Tile hardness; understanding the Mohs scale. The Mohs scale of…
Tile hardness; understanding the Mohs scale.
The Mohs scale of mineral hardness is a qualitative scale that characterizes the scratch resistance of various minerals through the ability of a harder material to scratch a softer material.
It was created in 1812 by the German geologist and mineralogist Friedrich Mohs.
A common requirement in our industry is to find out whether a tile is real porcelain or ceramic. You can use commercially available professional testing kits like the set depicted or do a Mohs test yourself using commonly available materials you can find around the house or office.
Hardness of some common items on the Mohs scale.
2,5-3 Gold or silver jewelry
3-3,5 Copper coin
5-6 B2b ceramic tile
5,5 Steel knife blade
6,5 Steel nail
7 B1a porcelain tile
7+ Hardened steel file
8,5 Masonry drill bit
9 Quartz crystal
How to test tile hardness in 5 steps.
1. Find a clean surface on the tile to be tested. This is the ‘unknown’.
2. Try to scratch this surface with the point of an object of known hardness, by pressing it firmly into and across your test specimen. For example, you could try to scratch the surface with the point on a crystal of quartz (hardness of 9), the tip of a steel file (hardness about 7), the point of a piece of glass (about 6), the edge of a copper coin (3), or a fingernail (2.5). If your ‘point’ is harder than the test specimen, you should feel it bite into the sample.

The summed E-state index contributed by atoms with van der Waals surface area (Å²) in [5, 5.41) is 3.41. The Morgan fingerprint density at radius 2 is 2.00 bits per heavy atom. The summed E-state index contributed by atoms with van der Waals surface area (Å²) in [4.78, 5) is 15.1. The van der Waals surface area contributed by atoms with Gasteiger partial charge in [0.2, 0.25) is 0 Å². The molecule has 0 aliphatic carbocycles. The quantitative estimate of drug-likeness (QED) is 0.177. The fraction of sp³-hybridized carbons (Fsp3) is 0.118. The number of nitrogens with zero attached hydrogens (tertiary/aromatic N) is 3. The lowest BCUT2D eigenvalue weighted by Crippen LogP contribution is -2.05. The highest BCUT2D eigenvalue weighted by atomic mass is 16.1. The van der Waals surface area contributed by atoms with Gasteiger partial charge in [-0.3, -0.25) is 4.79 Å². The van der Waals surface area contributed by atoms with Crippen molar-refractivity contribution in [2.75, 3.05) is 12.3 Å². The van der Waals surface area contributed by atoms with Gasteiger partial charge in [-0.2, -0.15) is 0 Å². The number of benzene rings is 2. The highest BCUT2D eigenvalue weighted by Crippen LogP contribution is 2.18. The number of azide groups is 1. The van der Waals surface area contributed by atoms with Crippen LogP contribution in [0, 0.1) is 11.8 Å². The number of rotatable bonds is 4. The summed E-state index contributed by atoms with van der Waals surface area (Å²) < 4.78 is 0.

3. Blow or wipe off any dust. Examine the sample. Is there an etched line? Use your fingernail to feel for a scratch, since sometimes a soft material will leave a mark that looks like a scratch. If the sample is scratched, then it is softer than or equal in hardness to your test material. If the unknown was not scratched, it is harder than your tester.
4. Now repeat the test, using a sharp surface of the known material and a fresh surface of the unknown.
5. Most people don’t carry around examples of all ten levels of the Mohs hardness scale, but you probably have a couple of ‘points’ in your possession. If you can, test your specimen against other points to get a good idea of its hardness. For example, if you can’t scratch it with a copper coin, you know its hardness is between 3 and 6. If you scratch your specimen with a piece of glass, you know its hardness is equal to or less than 6 or 7.
Tiles are ‘vitrified’ i.e. ‘turned to glass’. Ceramic tile will be scratched by glass but not by a copper coin. Real porcelain can be scratched by quartz but not glass. You can buy quartz online, from new age shops, gemstone centers and some garden nurseries. A piece like the one depicted is perfect.
Below is a quick reference chart of the Mohs scale with common item equivalents.